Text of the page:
"It seems hard to some minds to compare the service of Christ with that of a good soldier. Nine-tenths of those who call themselves Christians refuse to give their service that significance, and mutiny outright when called upon to act upon that principle. The weakness of the church universal as the leader of morals and life culture in the world is due to the fact that most Christian men and women serve Christ as independent camp followers. They are unattached, or uncommanded, or disobedient to the duty of discipline, and do as they please rather than as they are obligated by the commands and principles of Christ.

"Goethe said that 'earnestness is eternity,' and the spirit of God is the spirit of earnestness. He who is informed and inflamed by that spirit will be filled to overflowing with zeal, courage, daring, fortitude and the faith of conquest. In the fervor and forcefulness of these feelings he will serve his Master, as the soldiers of Alexander followed unquestioning where he led; as the soldiers of Leonidas, who died rather than retreat; as the soldiers of Napoleon, who believed him invincible always; and as the soldiers of Lee, who felt that he could not lead them wrongly or to defeat.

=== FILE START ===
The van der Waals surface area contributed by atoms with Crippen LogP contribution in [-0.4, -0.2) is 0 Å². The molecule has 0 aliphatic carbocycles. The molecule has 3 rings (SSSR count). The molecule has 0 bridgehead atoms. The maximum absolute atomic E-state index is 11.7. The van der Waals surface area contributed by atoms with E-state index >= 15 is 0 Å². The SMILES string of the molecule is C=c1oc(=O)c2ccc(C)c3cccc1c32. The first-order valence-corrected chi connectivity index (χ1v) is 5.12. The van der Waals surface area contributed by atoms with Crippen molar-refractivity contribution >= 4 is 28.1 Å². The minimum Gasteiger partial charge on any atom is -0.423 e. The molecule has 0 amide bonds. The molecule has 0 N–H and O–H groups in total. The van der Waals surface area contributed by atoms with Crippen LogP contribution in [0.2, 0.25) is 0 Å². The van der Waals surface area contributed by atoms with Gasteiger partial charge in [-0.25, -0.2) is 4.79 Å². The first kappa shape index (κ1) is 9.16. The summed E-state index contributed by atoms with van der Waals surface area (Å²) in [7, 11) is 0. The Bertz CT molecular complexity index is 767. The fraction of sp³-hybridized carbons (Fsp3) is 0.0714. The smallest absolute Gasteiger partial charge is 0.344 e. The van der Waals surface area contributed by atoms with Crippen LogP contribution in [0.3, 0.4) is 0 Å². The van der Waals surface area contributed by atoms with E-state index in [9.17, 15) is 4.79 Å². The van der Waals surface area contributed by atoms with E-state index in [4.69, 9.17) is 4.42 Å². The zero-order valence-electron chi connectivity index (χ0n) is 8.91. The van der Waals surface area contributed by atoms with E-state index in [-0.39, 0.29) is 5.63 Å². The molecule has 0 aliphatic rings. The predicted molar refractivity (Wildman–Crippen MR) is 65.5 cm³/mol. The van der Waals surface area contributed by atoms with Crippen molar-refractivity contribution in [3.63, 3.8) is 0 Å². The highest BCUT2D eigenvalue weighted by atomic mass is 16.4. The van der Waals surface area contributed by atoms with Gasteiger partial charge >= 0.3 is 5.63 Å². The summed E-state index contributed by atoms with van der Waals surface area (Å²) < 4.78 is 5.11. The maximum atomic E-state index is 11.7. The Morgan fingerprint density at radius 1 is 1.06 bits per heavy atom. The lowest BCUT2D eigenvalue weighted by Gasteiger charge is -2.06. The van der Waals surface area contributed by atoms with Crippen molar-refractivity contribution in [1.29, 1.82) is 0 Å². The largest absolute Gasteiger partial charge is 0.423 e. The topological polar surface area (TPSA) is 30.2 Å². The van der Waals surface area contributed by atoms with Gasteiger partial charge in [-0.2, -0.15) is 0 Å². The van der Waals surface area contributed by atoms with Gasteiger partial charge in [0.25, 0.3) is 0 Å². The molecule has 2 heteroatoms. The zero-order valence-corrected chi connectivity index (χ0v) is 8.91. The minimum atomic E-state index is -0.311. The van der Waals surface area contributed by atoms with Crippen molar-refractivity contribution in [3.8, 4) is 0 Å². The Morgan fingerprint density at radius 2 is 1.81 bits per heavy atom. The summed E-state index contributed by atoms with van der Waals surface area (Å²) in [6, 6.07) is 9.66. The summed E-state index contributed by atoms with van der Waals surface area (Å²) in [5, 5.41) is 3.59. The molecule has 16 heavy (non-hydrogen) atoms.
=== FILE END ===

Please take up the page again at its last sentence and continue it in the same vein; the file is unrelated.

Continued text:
"If Christ possessed in this world today an army of men and women one-hundredth part the figures of official Christendom, who would follow him—who would labor, fight and endure as do the soldiers of our American armies—he could not long be kept from his world-wide conquest.

"But he has few real soldiers in his service. Most of his followers are pensioners, pleading always that he will do something for them—ease their pains, disperse their enemies, smooth their paths, increase their fortunes and bed them in places of plenty and comfort. They are a hungry and a helpless host.

"One would expect naturally to find in the pulpits stalwart captains of the army of our Lord. And yet how few are they who do not look more closely to their hire than to their opportunities to endure hardness? They are eager for rich and easy pastorates, they dwell in luxuries and preach as those who make pleasant music on a lute. Transfer them to posts of poverty, scant rations, hard service among the poor and the sick, and they become broken-hearted over their lot as soldiers!

"The true soldier does not debate his cause. He is rightly supposed to have settled upon its justice and righteousness before he enlisted to serve it. Thereafter he avouches it and defies contradiction of it. He is ready to spend all and be all spent in its defense. He does not fight for the rations that are doled to him, but for the great principles and great purposes of the cause to which he is committed....